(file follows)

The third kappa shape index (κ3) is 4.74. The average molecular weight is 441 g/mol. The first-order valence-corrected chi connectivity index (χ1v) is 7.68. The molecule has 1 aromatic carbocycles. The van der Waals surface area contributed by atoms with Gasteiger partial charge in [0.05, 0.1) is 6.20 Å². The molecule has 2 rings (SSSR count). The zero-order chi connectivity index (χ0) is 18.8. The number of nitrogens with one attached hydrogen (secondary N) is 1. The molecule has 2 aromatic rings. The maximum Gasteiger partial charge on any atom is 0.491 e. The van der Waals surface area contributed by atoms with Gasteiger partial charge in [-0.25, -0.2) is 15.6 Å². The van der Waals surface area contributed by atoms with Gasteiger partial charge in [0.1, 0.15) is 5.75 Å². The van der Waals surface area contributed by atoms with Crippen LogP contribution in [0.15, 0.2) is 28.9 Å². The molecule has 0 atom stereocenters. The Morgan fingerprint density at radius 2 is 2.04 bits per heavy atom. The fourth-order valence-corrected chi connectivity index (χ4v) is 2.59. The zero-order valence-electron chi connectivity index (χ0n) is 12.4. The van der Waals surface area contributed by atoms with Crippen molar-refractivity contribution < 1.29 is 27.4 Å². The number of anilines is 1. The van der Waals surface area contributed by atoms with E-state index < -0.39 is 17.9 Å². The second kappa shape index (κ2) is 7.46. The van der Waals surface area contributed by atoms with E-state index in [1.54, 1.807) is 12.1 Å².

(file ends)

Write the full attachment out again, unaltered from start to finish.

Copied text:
The third kappa shape index (κ3) is 4.74. The average molecular weight is 441 g/mol. The first-order valence-corrected chi connectivity index (χ1v) is 7.68. The molecule has 1 aromatic carbocycles. The van der Waals surface area contributed by atoms with Gasteiger partial charge in [0.05, 0.1) is 6.20 Å². The molecule has 2 rings (SSSR count). The zero-order chi connectivity index (χ0) is 18.8. The number of nitrogens with one attached hydrogen (secondary N) is 1. The molecule has 2 aromatic rings. The maximum Gasteiger partial charge on any atom is 0.491 e. The van der Waals surface area contributed by atoms with Gasteiger partial charge in [-0.25, -0.2) is 15.6 Å². The van der Waals surface area contributed by atoms with Gasteiger partial charge in [0.1, 0.15) is 5.75 Å². The van der Waals surface area contributed by atoms with Crippen LogP contribution in [0.15, 0.2) is 28.9 Å². The molecule has 0 atom stereocenters. The Morgan fingerprint density at radius 2 is 2.04 bits per heavy atom. The fourth-order valence-corrected chi connectivity index (χ4v) is 2.59. The zero-order valence-electron chi connectivity index (χ0n) is 12.4. The van der Waals surface area contributed by atoms with Crippen molar-refractivity contribution < 1.29 is 27.4 Å². The number of anilines is 1. The van der Waals surface area contributed by atoms with E-state index < -0.39 is 17.9 Å². The second kappa shape index (κ2) is 7.46. The van der Waals surface area contributed by atoms with E-state index in [1.54, 1.807) is 12.1 Å².